The high school defines its core values as creating a positive culture of learning, leadership, behavior and work ethic. The students who earn the “Mountaineer” award do that job and do it well, Pratt said.
“I think they deserve a little recognition for that,” he said. “It’s more than just an academic award, it’s more than just an athletic award; it’s a character award, I think,” Pratt said.
November was the inaugural month for the award. Pratt sent out an email to more than 100 teachers and staff at the high school, requesting nominations and a brief explanation of why the student was nominated.
This first round netted 11 nominations. As the assistant principals read why each student was put forward for the award, they decided there was no reason to narrow the list to just one recipient.
“I didn’t want to set a number to it because I didn’t want to exclude anybody,” he said. “We want to see leaders in the classroom, kids getting out of their comfort zone, kids that are inclusive of other kids.”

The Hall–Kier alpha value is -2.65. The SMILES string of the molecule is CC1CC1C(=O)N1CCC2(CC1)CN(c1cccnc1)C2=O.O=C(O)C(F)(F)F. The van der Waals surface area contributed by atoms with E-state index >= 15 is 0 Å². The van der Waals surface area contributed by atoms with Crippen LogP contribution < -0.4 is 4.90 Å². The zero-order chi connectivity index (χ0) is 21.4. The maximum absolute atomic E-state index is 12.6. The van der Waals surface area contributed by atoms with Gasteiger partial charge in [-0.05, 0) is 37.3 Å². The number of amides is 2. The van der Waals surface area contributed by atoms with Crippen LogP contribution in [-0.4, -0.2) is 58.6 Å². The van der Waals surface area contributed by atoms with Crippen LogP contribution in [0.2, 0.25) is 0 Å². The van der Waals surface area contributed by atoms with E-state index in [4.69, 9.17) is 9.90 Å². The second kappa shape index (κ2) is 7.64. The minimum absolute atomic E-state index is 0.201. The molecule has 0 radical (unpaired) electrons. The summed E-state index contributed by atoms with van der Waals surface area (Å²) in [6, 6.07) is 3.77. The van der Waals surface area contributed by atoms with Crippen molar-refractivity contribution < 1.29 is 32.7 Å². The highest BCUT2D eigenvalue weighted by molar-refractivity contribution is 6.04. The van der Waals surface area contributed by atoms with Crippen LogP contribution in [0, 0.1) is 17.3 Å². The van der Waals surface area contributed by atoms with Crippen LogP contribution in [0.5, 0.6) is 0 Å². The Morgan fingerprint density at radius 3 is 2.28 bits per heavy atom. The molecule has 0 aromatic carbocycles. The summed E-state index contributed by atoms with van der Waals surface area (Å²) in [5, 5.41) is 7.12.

Pratt explained the award to the students and read out what their teachers wrote about them in their nominations.
“They were surprised, but these are the humble kids. They were a little embarrassed, too, by what they were being recognized for,” he said. “I think for some of these kids, this is what they do everyday.”
In addition to the certificate, the students also received a coupon for a 25 percent discount at the school store. Pratt hopes to grow the program to be a little more formal, with the Mountaineers of the Month getting a little breakfast break and maybe some recognition like gift certificates from the community at large.
He also plans to send a letter home to parents so they know their student got nominated.
“So we’re starting out small and hoping to build on it,” he said.
Pratt is in his third year as assistant principal.